SHELLS are merely the husk of the cocoa-nut; and a cupful to a quart of boiling water is the amount needed. Boil steadily an hour, and use with milk and sugar.
This rule, though unlike that given in cook-books generally, makes a drink in consistency and flavor like that offered at Maillard’s or Mendee’s, the largest chocolate manufacturers in the country.
Scrape or grate fine two squares (two ounces) of Baker’s or any unsweetened chocolate. Add to this one small cup of sugar and a pinch of salt, and put into a saucepan with a tablespoonful of water. Stir for a few minutes till smooth and glossy, and then pour in gradually one pint of milk and one of boiling water. Let all boil a minute. Dissolve one heaping teaspoonful of corn-starch or arrow-root in a little cold water, and add to the chocolate. Boil one minute, and serve. If cream can be had, whip to a stiff froth, allowing two tablespoonfuls of sugar and a few drops of vanilla essence to a cup of cream. Serve a spoonful laid on the top of the chocolate in each cup. The corn-starch may be omitted, but is necessary to the perfection of this rule, the following of which renders the chocolate not only smooth, but entirely free from any oily particles. Flavor is lost by any longer boiling, though usually half an hour has been considered necessary.
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To be able to boil a potato perfectly is one of the tests of a good cook, there being nothing in the whole range of vegetables which is apparently so difficult to accomplish. Like the making of good bread, nothing is simpler when once learned. A good boiled potato should be white, mealy, and served very hot. If the potatoes are old, peel thinly with a sharp knife; cut out all spots, and let them lie in cold water some hours before using. It is more economical to boil before peeling, as the best part of the potato lies next the skin; but most prefer them peeled. Put on in boiling water, allowing a teaspoonful of salt to every quart of water. Medium-sized potatoes will boil in half an hour. Let them be as nearly of a size as possible, and if small and large are cooked at the same time, put on the large ones ten or fifteen minutes before the small. When done, pour off every drop of water; cover with a clean towel, and set on the back of the range to dry for a few minutes before serving. The poorest potato can be made tolerable by this treatment. Never let them wait for other things, but time the preparation of dinner so that they will be ready at the moment needed. New potatoes require no peeling, but should merely be well washed and rubbed.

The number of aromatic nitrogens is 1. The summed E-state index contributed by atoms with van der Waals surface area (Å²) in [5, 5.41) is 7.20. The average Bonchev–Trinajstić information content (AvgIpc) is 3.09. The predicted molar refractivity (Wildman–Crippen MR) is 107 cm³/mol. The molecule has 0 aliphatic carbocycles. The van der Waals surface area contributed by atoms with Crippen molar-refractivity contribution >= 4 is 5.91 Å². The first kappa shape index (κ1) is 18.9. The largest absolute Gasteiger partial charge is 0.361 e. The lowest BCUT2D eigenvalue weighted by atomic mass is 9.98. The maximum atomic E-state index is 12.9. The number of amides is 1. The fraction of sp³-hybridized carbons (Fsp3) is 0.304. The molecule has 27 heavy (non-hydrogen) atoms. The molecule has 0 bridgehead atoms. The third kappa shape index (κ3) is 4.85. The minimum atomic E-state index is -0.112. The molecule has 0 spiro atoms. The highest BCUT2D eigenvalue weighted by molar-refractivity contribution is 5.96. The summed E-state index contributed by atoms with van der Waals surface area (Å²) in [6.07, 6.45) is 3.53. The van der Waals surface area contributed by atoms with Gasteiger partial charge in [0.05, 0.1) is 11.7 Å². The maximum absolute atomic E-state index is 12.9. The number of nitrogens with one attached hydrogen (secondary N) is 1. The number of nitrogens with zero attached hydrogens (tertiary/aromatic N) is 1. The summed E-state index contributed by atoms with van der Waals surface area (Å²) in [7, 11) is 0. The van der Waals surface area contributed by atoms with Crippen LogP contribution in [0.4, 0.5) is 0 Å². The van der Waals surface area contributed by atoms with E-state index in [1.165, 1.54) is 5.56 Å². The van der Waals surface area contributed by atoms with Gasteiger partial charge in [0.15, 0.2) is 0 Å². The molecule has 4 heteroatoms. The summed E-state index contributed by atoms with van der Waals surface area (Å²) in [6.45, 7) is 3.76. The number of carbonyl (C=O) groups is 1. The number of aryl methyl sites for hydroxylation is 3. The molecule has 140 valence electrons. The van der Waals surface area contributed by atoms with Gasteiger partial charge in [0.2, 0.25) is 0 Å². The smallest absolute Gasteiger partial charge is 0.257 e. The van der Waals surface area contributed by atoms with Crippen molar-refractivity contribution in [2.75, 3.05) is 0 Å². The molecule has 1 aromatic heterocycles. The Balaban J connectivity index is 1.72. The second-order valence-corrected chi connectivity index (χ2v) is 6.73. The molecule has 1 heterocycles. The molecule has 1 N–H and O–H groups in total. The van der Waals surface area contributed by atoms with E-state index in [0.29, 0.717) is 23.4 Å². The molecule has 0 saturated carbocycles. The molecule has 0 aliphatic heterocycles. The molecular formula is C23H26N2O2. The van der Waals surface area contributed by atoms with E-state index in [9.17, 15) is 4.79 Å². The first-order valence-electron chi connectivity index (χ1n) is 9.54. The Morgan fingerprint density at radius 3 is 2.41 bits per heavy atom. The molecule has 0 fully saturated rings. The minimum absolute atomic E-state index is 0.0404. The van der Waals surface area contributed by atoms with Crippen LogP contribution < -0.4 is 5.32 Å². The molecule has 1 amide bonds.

Boil as directed, and when dry and mealy, mash fine with a potato-masher or large spoon, allowing for a dozen medium-sized potatoes a piece of butter the size of an egg, half a cup of milk, a teaspoonful of salt, and half a teaspoonful of white pepper. The milk may be omitted if the potato is preferred dry. Pile lightly in a dish, or smooth over, and serve at once. Never brown in the oven, as it destroys the good flavor.